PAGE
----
Gold has traditionally been used to measure the value of goods and was a means of payment in almost every ancient civilization, partly because it is extremely rare in nature and therefore scarce. According to the latest figures some 183,600 tonnes of gold have been mined to date (source: World Gold Council), roughly equivalent to a cube measuring 21 metres on each side. The US Geological Survey estimates that about 50,000 tonnes still remain in the ground and the number of new mines is dwindling. Some of the value of gold stems from its properties (it is ductile and malleable), as well as its resistance to oxidization and chemical reagents, meaning that it does not deteriorate and can be stored for long periods of time.
Gold is an excellent hedge against adversity. Its price tends to rise when operators perceive the level of risk to be high, for instance during military escalation or, more often, financial crisis, when financial instruments, especially high risk ones like shares, plummet in value but gold tends to rise in price. Incorporating gold into a financial portfolio is a way of hedging against high-risk scenarios, however unlikely. This function has been very much to the fore in recent years: in the face of widespread fears about the resilience of the financial system in 2008-09 and the stability of the euro area in 2011-12, gold performed particularly well, adding considerably to the equity revaluation account in which the Bank records increases in the value of its gold reserves.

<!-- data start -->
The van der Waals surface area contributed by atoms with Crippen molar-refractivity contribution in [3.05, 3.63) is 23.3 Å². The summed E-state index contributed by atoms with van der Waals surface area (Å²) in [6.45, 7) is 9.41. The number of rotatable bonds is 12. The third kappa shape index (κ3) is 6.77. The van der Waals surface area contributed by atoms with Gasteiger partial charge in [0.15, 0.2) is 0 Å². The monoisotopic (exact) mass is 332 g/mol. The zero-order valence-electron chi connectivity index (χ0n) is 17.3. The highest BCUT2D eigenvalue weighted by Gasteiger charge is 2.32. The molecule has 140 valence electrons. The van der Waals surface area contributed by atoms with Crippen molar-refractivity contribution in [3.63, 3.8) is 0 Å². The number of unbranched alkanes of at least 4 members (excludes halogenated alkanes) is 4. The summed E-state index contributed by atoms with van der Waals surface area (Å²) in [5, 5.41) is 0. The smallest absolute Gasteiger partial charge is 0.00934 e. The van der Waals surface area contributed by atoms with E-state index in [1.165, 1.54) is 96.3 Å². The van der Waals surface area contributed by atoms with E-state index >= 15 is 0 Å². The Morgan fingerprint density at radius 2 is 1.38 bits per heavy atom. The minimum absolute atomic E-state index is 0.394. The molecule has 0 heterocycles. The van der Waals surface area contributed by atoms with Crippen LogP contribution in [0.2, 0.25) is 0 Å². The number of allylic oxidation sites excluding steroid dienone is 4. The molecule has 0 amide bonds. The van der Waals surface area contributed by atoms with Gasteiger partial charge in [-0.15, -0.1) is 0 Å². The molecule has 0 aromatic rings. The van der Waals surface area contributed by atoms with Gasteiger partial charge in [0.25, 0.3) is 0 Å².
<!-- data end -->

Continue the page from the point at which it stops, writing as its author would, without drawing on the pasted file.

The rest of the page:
Another good reason for holding a large position in gold is as protection against high inflation since gold tends to keep its value over time. Moreover, unlike foreign currencies, gold cannot depreciate or be devalued as a result of a loss of confidence. So, when a foreign exchange crisis erupts, central banks can use gold in the same way as their official foreign exchange reserves, to shore up confidence in the national currency; they do so by using gold as collateral for loans or, as a last resort, selling it to buy national currency and uphold the latter’s value. A large stock of gold gives a central bank plenty of room for manoeuvre to preserve confidence in the national financial system.
Of course, gold’s unique properties entail financial costs: the cost of storage and security. Also, it does not offer a return and so owning a large stock means forgoing the interest that would mature on debt securities. Those securities, however, have a fiduciary value that could evaporate in the event of a systemic crisis of confidence, undermining their role in investment diversification. Gold, on the other hand, is not an asset ‘issued’ by a government or a central bank and so does not depend on the issuer’s solvency.
Lastly, part of the gold is held for precautionary reasons, in case the ECB demands an additional contribution of either foreign currency (including dollars and yen) or gold.